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Editorial

  • A capital city that is more liveable

    In the run up to celebrating its status as European Capital of Culture, Valletta is experiencing an exciting regeneration. Public monuments have been restored, new residents are renovating vacant buildings, and private investment is ensuring the...

  • Concerns on financial crime prevention

    Most people would agree that the best way to prevent crime is to have proper legislation and effective enforcement by the relevant authorities. Financial crime prevention is no exception. Malta has some of the best laws aimed at preventing money...

  • Fitting showcase to Maltese crafts

    The Ta’ Qali crafts village has been promised a makeover a number of times over the last decade. Commitments by the government that the place, as well as that at Ta’ Dbiegi, in Gozo, would be regenerated to make them more attractive for tourists...

  • In the land of gods and animals

    Michael Falzon lost his job as parliamentary secretary in the wake of a report by the National Audit Office on the Gaffarena land deal scandal. Six months later, the Labour MP does not return to his guaranteed job at Bank of Valletta but, instead,...

  • All eyes must be on the public interest

    The sudden proliferation of property development projects has numerous implications but there is one aspect that should not be overlooked: the rights of the taxpayer. Many of the projects are being built by the private sector on public land, which...

  • An image Malta does not deserve

    Isn’t Malta lucky? In terms of natural disasters, it is one of the safest places to live in. Its economy is doing well and it ranks 30th out of 157 countries in the world’s happiness report. It is also one of the safest holiday destinations. No...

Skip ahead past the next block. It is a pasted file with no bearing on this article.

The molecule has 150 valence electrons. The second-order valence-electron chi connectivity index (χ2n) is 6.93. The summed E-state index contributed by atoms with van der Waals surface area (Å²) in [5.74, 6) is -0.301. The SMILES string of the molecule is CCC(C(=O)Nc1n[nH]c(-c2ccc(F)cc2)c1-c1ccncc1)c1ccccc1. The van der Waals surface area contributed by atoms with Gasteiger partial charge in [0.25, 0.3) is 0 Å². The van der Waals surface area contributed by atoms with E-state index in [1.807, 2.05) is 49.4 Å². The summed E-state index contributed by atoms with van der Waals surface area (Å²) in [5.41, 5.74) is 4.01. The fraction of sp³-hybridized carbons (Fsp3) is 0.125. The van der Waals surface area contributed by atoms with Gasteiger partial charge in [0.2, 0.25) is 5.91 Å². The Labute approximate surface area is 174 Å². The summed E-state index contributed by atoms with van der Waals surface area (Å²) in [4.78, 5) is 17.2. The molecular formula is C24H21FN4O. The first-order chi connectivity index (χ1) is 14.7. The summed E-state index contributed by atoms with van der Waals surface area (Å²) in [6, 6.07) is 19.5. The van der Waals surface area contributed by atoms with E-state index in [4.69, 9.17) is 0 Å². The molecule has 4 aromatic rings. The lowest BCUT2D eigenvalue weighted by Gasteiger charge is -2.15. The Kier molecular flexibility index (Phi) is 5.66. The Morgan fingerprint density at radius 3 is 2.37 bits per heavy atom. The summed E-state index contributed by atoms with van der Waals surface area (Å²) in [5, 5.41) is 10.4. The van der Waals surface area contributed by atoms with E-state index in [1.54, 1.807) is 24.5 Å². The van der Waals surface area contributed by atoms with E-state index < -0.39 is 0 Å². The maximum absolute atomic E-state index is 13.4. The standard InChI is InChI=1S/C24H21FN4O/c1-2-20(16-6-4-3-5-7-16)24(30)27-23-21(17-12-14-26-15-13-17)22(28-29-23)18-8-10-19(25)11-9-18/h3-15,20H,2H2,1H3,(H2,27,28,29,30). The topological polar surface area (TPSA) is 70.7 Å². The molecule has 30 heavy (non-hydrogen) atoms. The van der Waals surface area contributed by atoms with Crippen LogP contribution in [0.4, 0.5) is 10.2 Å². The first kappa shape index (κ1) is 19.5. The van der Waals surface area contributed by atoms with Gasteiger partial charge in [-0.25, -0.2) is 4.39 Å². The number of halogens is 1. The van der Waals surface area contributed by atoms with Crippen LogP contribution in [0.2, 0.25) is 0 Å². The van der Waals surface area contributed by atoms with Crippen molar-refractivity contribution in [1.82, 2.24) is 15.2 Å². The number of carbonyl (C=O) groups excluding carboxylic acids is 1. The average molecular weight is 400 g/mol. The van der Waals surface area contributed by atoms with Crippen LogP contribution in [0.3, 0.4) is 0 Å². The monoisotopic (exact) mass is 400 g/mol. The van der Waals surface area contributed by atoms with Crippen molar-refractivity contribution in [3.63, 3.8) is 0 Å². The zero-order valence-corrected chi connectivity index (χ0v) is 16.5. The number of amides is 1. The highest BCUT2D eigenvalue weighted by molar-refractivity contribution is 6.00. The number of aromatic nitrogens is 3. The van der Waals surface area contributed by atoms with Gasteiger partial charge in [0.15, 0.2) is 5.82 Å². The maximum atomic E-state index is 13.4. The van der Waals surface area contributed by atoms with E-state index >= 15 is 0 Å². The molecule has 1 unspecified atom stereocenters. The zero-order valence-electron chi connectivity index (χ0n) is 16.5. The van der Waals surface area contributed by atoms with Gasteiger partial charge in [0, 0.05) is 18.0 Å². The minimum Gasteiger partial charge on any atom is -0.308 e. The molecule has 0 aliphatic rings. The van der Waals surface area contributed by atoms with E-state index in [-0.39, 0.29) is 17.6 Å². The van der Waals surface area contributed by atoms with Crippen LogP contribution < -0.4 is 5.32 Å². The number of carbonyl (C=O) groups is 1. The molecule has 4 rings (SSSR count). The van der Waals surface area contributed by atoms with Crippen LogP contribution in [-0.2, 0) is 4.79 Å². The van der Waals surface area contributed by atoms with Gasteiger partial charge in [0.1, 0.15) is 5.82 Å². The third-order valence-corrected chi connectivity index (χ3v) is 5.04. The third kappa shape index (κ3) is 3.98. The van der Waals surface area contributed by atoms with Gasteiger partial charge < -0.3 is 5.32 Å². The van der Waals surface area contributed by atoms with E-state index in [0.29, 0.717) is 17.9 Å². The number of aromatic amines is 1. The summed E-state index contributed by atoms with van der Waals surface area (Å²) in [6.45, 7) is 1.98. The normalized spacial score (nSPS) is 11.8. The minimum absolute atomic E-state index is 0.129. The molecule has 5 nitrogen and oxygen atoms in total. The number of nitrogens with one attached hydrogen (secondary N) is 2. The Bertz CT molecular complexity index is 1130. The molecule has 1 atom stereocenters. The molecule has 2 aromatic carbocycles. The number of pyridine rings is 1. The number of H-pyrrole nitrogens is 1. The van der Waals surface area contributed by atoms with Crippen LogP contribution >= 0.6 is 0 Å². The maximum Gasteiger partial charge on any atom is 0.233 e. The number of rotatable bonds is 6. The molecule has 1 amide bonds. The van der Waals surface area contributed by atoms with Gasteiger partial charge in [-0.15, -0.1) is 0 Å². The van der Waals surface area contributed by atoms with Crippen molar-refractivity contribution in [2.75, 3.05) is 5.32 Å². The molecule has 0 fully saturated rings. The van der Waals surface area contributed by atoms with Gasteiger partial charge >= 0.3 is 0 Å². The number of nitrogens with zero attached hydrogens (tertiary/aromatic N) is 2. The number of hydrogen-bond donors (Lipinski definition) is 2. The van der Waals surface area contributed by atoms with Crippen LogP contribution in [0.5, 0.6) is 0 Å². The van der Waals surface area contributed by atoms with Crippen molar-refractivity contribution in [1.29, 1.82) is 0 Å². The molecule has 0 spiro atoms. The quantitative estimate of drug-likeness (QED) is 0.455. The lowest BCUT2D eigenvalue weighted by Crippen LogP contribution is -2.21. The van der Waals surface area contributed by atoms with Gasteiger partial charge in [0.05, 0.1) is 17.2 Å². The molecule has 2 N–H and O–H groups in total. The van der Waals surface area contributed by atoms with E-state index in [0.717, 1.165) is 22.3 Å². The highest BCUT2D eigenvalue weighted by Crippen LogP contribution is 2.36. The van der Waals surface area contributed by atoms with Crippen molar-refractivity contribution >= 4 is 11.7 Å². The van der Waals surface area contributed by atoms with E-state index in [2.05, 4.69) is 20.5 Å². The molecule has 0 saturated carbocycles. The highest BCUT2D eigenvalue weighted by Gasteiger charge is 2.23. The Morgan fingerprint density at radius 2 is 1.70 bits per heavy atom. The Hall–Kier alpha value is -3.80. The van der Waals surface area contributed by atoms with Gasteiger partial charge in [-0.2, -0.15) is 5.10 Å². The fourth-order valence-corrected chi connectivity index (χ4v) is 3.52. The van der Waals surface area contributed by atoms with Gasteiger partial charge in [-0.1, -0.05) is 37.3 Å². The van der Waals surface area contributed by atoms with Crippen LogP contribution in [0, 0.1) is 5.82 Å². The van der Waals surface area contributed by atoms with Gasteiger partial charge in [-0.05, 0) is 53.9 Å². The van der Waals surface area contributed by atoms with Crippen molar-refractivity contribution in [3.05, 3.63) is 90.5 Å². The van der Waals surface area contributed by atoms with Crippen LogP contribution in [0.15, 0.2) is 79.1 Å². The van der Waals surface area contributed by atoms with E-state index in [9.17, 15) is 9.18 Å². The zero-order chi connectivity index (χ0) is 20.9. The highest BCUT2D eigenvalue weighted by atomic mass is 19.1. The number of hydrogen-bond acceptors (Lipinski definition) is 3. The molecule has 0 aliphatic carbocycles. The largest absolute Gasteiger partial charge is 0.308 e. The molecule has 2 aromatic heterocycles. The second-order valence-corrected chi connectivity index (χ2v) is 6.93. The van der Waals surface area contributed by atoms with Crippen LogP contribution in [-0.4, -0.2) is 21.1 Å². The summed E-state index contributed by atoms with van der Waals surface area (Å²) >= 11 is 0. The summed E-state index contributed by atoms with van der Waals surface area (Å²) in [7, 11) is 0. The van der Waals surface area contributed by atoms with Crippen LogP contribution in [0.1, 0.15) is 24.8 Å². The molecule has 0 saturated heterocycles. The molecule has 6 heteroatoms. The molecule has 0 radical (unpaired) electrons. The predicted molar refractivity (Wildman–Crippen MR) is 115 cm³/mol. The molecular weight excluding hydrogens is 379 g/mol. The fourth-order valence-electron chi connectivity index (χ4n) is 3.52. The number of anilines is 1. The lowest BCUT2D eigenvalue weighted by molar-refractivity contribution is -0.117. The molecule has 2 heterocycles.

• Health of parliamentary democracy

    In a speech commemorating Sette Giugno, the Speaker of the House last week made a refreshing proposal for some kind of think tank to be set up within Parliament, something he called a “committee on thought” which, in the search for solutions,...

  • Editorial: That thriving culture of illegality

    Editorial: That thriving culture of illegality

    When Enemalta started installing smart electricity meters at illegal boathouses in what used to be one of the most picturesque beaches on the islands – Armier Bay – the government justified the move by saying the aim was to clamp down on...

  • A language pearl without price

    It is a popular conception that standards of spoken and written English in Malta have been deteriorating since at least the mid-1970s. Successive ministers of education have failed to stop the rot and, in some cases, by their action – or,...

  • A serious economic issue

    One issue that everyone understands is the importance of food in our lives. Many take it for granted they can help themselves to food whenever they want to. For others, though, finding food on the table every day will always be a struggle. The...